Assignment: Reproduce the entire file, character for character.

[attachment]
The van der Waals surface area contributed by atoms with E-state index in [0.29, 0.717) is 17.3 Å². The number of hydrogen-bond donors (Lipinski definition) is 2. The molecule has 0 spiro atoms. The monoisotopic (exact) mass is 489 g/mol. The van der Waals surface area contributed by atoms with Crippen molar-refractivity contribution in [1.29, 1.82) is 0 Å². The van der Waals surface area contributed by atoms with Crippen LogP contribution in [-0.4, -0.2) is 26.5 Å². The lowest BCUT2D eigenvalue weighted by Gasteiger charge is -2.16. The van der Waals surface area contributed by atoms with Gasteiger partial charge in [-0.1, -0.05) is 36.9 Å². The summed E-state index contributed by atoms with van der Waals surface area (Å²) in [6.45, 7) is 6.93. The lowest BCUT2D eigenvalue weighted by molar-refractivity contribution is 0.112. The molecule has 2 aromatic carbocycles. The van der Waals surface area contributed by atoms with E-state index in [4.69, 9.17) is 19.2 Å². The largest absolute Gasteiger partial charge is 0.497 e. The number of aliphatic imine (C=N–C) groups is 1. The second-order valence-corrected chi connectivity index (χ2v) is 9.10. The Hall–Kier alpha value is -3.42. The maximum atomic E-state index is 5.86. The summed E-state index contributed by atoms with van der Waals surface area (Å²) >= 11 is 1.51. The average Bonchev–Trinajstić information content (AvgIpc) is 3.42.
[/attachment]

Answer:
The van der Waals surface area contributed by atoms with E-state index in [0.29, 0.717) is 17.3 Å². The number of hydrogen-bond donors (Lipinski definition) is 2. The molecule has 0 spiro atoms. The monoisotopic (exact) mass is 489 g/mol. The van der Waals surface area contributed by atoms with Crippen molar-refractivity contribution in [1.29, 1.82) is 0 Å². The van der Waals surface area contributed by atoms with Crippen LogP contribution in [-0.4, -0.2) is 26.5 Å². The lowest BCUT2D eigenvalue weighted by Gasteiger charge is -2.16. The van der Waals surface area contributed by atoms with Gasteiger partial charge in [-0.1, -0.05) is 36.9 Å². The summed E-state index contributed by atoms with van der Waals surface area (Å²) in [6.45, 7) is 6.93. The lowest BCUT2D eigenvalue weighted by molar-refractivity contribution is 0.112. The molecule has 2 aromatic carbocycles. The van der Waals surface area contributed by atoms with E-state index in [4.69, 9.17) is 19.2 Å². The largest absolute Gasteiger partial charge is 0.497 e. The number of aliphatic imine (C=N–C) groups is 1. The second-order valence-corrected chi connectivity index (χ2v) is 9.10. The Hall–Kier alpha value is -3.42. The maximum atomic E-state index is 5.86. The summed E-state index contributed by atoms with van der Waals surface area (Å²) >= 11 is 1.51. The average Bonchev–Trinajstić information content (AvgIpc) is 3.42.